By Not Known
It is now just over a month since I had heart surgery. Since coming home, I have been walking daily along a 660m track within our HDB estate. Along the track there is an exercise station, and on the instruction board these words are included I suppose, as an encouragement to exercise-needy residents like myself:
“If you add a little to a little, then do it again, soon the little will be much.” (Hesiod- 8th Century BC Greek poet).
It is a necessary reminder that progress is often made gradually and this is particularly true recuperating after a major operation. Immediately after surgery on 11 Jan, I was in a High-Dependency Ward for two days. Then as I recovered, I was transferred to a normal ward. There I was instructed to do breathing and stretching exercises, then slowly walked around the room on my own. It was like learning everything all over again! Even simple actions like getting in and out of bed, walking the few steps to the toilet, brushing my teeth – all these actions were laboured and painful because they affected my chest area. Coughing or sneezing was especially painful as it caused the chest to stretch suddenly. My left arm was noticeably weaker than my right, probably because a vein which was used for the bypasses was taken from there, leaving a 20 cm scar. I had to move slowly and deliberately, often needing help. But gradually the tubes and stitches were removed and I was able to go home on 15 Jan evening – what a relief!
My family and I are so thankful that God has preserved me. As we recounted that harrowing week from the angiogram on 7 Jan till I was discharged, we recognised God’s good hand sustaining and encouraging us in many ways. Even though it was a critical, emotional period, we were assured that He was walking with us and even carrying us. One of the nurses in the High-D ward even prayed with us just before the operation! She was very upfront about her faith – such an encouragement.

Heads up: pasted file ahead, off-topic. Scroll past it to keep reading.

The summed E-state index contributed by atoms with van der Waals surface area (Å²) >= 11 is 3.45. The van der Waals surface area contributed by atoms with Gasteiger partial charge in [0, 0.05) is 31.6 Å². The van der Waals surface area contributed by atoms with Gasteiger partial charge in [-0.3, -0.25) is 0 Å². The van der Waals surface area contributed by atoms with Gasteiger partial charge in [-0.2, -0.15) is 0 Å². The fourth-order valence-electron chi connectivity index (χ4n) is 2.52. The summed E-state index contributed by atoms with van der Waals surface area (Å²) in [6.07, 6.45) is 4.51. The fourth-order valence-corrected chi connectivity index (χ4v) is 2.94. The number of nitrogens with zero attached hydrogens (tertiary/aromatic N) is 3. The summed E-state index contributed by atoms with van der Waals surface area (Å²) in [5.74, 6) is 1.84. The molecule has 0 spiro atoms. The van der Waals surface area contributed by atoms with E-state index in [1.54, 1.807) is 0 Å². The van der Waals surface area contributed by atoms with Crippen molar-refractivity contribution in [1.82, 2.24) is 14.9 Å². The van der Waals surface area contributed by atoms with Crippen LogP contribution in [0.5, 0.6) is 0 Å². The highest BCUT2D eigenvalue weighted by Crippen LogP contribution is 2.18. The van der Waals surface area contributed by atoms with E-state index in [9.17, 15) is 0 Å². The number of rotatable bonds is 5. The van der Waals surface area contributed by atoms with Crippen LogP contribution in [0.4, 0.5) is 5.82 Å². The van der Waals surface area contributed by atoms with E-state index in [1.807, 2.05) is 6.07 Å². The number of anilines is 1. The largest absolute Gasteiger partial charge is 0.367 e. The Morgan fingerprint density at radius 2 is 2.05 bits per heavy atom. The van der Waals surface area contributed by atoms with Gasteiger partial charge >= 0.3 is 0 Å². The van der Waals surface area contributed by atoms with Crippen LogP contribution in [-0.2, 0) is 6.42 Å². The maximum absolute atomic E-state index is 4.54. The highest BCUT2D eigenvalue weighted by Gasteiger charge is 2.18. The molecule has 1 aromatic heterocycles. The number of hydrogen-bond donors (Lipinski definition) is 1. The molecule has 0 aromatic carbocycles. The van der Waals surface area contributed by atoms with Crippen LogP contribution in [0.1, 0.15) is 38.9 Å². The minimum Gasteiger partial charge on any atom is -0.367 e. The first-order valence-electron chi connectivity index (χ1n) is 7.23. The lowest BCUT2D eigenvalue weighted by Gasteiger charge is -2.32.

Having been home now for about a month it is good to know that the doctors are happy with my progress. I am still walking/jogging daily, and have even tried hitting a tennis ball against a wall at my void deck! Little by little I believe I will be restored to full health by God’s grace.
My family and I have been touched by the kind expressions of concern from the ORPC family, whether by sms, emails, hampers, cards or visits. Your encouraging words and gestures have lifted our spirits – we thank you for your support. I am on medical leave till mid March, but God willing, may try some light duties from early March – please pray that I will steadily recuperate during this “compulsory pit-stop”.